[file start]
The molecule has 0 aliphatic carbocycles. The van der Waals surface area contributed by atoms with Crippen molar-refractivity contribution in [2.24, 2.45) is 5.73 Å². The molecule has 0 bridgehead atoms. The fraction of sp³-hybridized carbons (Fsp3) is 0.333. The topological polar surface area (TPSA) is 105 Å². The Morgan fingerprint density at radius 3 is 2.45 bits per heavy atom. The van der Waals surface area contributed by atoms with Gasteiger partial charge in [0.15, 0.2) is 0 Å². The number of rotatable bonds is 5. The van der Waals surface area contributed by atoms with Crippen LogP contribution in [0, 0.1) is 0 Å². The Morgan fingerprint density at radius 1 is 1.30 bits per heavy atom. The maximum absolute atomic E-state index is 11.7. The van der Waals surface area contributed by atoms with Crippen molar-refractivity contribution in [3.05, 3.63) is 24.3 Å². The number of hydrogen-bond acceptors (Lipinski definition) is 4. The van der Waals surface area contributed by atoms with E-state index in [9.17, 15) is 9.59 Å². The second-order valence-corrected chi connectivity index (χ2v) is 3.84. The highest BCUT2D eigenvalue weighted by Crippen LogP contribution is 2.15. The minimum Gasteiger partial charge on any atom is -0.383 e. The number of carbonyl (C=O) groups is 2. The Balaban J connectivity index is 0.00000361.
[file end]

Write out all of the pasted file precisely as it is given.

The molecule has 0 aliphatic carbocycles. The van der Waals surface area contributed by atoms with Crippen molar-refractivity contribution in [2.24, 2.45) is 5.73 Å². The molecule has 0 bridgehead atoms. The fraction of sp³-hybridized carbons (Fsp3) is 0.333. The topological polar surface area (TPSA) is 105 Å². The Morgan fingerprint density at radius 3 is 2.45 bits per heavy atom. The van der Waals surface area contributed by atoms with Gasteiger partial charge in [0.15, 0.2) is 0 Å². The number of rotatable bonds is 5. The van der Waals surface area contributed by atoms with Crippen LogP contribution in [0, 0.1) is 0 Å². The Morgan fingerprint density at radius 1 is 1.30 bits per heavy atom. The maximum absolute atomic E-state index is 11.7. The van der Waals surface area contributed by atoms with Crippen molar-refractivity contribution in [3.05, 3.63) is 24.3 Å². The number of hydrogen-bond acceptors (Lipinski definition) is 4. The van der Waals surface area contributed by atoms with E-state index in [9.17, 15) is 9.59 Å². The second-order valence-corrected chi connectivity index (χ2v) is 3.84. The highest BCUT2D eigenvalue weighted by Crippen LogP contribution is 2.15. The minimum Gasteiger partial charge on any atom is -0.383 e. The number of carbonyl (C=O) groups is 2. The Balaban J connectivity index is 0.00000361.